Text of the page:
Sat, 27 Aug 1994

Native scholar proposes more autonomy for East Timor

JAKARTA (JP): A young native East Timorese scholar proposed yesterday that greater autonomy be granted the former Portuguese colony given its unique cultural and historical background.

Joao Mariano Saldanha however stressed that the autonomy could be given to East Timor without annulling its integration with Indonesia, now in its 18th year.

"Autonomy is all right, because it doesn't necessarily imply the establishment of an independent state," Saldanha told reporters yesterday. "As long as we can refer the issue within the framework of a unitary state of Indonesia, it is a good solution."

His call for more autonomy is elaborated in greater detail in his new book, Ekonomi Politik Pembangunan Timor Timur (The Economic and Political Development of East Timor), which he formally launched yesterday.

Autonomy was also the focus of the discussion that reviewed the book held immediately after its launching at the Centre for Strategic and International Studies (CSIS).

Saldanha's call came only a few days after a similar request was made by Australia's Foreign Minister Gareth Evans in Canberra.

Saldanha, a 31-year-old staunch supporter of East Timor's integration with Indonesia, said the current strategy taken by Jakarta in developing the region's economy was inappropriate and ineffective in solving East Timor's problems.


The current top-down system has created an unemployment crisis, a multidimensional dependency on the central government and other outside parties, and an unbalanced distribution of the fruits of development, he said.

Saldanha said he is confident that East Timorese are capable of managing an autonomous government.

"Now you can pick from 500 to 1,000 native-born scholars to run the government," he said.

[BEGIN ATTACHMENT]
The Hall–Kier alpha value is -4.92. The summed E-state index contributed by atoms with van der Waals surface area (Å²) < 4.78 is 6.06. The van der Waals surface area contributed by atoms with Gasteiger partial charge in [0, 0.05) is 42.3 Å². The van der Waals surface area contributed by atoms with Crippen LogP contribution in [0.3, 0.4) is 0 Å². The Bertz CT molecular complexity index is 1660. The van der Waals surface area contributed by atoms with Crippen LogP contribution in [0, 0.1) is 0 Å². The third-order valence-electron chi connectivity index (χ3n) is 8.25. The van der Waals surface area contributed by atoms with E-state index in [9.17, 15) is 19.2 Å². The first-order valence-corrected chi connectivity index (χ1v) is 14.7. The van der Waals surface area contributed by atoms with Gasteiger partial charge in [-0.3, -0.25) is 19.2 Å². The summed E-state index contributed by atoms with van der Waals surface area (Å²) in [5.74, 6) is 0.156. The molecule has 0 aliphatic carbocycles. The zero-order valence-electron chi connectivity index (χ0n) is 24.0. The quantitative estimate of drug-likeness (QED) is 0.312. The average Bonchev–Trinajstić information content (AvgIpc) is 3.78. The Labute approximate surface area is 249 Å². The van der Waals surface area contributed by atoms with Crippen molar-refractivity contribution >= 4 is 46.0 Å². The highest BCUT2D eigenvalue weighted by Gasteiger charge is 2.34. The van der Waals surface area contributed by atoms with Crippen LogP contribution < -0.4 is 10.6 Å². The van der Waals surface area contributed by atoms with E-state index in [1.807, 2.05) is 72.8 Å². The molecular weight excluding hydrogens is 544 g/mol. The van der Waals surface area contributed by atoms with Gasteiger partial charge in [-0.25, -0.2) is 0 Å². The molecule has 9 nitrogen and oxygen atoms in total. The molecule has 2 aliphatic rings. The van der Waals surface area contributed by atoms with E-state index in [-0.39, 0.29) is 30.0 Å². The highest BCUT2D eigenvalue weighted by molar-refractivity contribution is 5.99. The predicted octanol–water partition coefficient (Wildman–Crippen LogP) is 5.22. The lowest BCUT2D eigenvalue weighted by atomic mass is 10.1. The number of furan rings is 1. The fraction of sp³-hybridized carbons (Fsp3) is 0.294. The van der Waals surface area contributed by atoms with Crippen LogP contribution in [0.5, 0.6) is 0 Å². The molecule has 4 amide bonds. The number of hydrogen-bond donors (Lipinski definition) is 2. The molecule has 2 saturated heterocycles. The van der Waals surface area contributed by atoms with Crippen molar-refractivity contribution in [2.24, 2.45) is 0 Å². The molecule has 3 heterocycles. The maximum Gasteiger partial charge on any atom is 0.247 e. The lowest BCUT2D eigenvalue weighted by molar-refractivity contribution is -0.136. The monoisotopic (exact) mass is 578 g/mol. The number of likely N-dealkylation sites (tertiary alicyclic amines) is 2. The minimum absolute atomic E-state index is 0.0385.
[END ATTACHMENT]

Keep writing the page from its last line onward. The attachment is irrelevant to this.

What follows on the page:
Participants at the discussion included East Timor's Deputy Governor Brig. Gen. Haribowo, Chief of the Udayana Military Command Maj. Gen. Adang Ruchiatna, and Aristides Katoppo of the Pustaka Sinar Harapan which published the book. Aristides, who is also a respected journalist, moderated the seminar.

Haribowo, who presented a speech on behalf of East Timor Governor Abilio Jose Osorio Soares, admitted that imbalances exist between physical and political development since East Timor's integration with Indonesia in 1976. "The root of the problem in East Timor is political," he said.

In line with this, Saldanha pointed out that the East Timor dispute was far from being resolved as far as the international community is concerned despite Indonesia's insistence to the contrary.

"What we need is to bring the Indonesian and Portuguese governments, the United Nations and -- to a certain extent -- the East Timorese, to sit and talk at the same table," he said. "This might take years, but at least we should start the process."

Saldanha graduated from the School of Economics of Satya Wacana Christian University, in Salatiga, Central Java in 1989 and obtained his masters degree in international management on a Fulbright/Galbraith scholarship from the American Graduate School of International Studies (Thunderbird) in Arizona, U.S., last year.

He is one of the first recipients of a scholarship presented by the East Timor provincial government in collaboration with Satya Wacana.


Meanwhile, the Ministry of Foreign Affairs yesterday denied recent reports from Lisbon suggesting that Indonesia has opened talks with East Timor separatist leaders in exile such as Ramos Horta.

"The Minister of Foreign Affairs (Ali Alatas) expressed his amazement upon reading the reports because they are unreasonable and appear to be another misinformation drive by anti-Indonesia groups," said a statement from the ministry.

"The minister emphasizes that the only official course to solve the East Timor dispute on the international level is through tripartite talks between the foreign ministers of Indonesia and Portugal under the U.N. secretary-general's supervision. There are no plans to open any additional line of talks." (pwn)